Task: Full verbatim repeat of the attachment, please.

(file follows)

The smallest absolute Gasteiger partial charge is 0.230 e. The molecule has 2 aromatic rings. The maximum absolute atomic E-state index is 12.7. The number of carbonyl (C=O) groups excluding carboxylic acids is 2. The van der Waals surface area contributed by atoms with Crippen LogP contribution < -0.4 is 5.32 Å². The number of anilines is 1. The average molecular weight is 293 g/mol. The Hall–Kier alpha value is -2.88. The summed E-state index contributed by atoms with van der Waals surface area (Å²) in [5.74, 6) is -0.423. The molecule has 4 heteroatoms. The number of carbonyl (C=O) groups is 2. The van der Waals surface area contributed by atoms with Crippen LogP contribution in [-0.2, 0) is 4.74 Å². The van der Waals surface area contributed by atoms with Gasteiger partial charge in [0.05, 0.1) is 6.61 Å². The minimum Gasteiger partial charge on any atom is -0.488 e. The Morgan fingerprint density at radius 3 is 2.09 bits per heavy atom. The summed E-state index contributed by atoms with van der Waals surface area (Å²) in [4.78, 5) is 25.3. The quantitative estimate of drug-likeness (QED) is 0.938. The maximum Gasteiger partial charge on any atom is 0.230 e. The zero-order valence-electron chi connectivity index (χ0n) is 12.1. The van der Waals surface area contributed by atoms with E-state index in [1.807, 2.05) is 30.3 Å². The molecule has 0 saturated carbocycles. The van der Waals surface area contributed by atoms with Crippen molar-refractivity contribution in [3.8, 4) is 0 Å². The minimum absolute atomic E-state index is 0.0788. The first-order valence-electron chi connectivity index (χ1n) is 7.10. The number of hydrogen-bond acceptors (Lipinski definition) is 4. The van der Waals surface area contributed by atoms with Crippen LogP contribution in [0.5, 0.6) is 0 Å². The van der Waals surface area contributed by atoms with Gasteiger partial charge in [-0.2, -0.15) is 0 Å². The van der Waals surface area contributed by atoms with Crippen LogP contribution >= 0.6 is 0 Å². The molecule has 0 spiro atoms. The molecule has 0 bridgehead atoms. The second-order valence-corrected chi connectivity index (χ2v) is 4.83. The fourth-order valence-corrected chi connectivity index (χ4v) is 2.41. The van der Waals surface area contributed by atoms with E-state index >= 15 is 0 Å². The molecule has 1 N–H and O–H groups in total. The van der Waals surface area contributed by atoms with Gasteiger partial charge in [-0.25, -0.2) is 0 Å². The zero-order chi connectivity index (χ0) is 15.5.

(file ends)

The smallest absolute Gasteiger partial charge is 0.230 e. The molecule has 2 aromatic rings. The maximum absolute atomic E-state index is 12.7. The number of carbonyl (C=O) groups excluding carboxylic acids is 2. The van der Waals surface area contributed by atoms with Crippen LogP contribution < -0.4 is 5.32 Å². The number of anilines is 1. The average molecular weight is 293 g/mol. The Hall–Kier alpha value is -2.88. The summed E-state index contributed by atoms with van der Waals surface area (Å²) in [5.74, 6) is -0.423. The molecule has 4 heteroatoms. The number of carbonyl (C=O) groups is 2. The van der Waals surface area contributed by atoms with Crippen LogP contribution in [-0.2, 0) is 4.74 Å². The van der Waals surface area contributed by atoms with Gasteiger partial charge in [0.05, 0.1) is 6.61 Å². The minimum Gasteiger partial charge on any atom is -0.488 e. The Morgan fingerprint density at radius 3 is 2.09 bits per heavy atom. The summed E-state index contributed by atoms with van der Waals surface area (Å²) in [4.78, 5) is 25.3. The quantitative estimate of drug-likeness (QED) is 0.938. The maximum Gasteiger partial charge on any atom is 0.230 e. The zero-order valence-electron chi connectivity index (χ0n) is 12.1. The van der Waals surface area contributed by atoms with E-state index in [1.807, 2.05) is 30.3 Å². The molecule has 0 saturated carbocycles. The van der Waals surface area contributed by atoms with Crippen molar-refractivity contribution in [3.8, 4) is 0 Å². The minimum absolute atomic E-state index is 0.0788. The first-order valence-electron chi connectivity index (χ1n) is 7.10. The number of hydrogen-bond acceptors (Lipinski definition) is 4. The van der Waals surface area contributed by atoms with Crippen LogP contribution in [0.5, 0.6) is 0 Å². The van der Waals surface area contributed by atoms with Gasteiger partial charge in [-0.2, -0.15) is 0 Å². The van der Waals surface area contributed by atoms with Crippen LogP contribution >= 0.6 is 0 Å². The molecule has 0 spiro atoms. The molecule has 0 bridgehead atoms. The second-order valence-corrected chi connectivity index (χ2v) is 4.83. The fourth-order valence-corrected chi connectivity index (χ4v) is 2.41. The van der Waals surface area contributed by atoms with E-state index >= 15 is 0 Å². The molecule has 1 N–H and O–H groups in total. The van der Waals surface area contributed by atoms with Gasteiger partial charge in [-0.25, -0.2) is 0 Å². The zero-order chi connectivity index (χ0) is 15.5.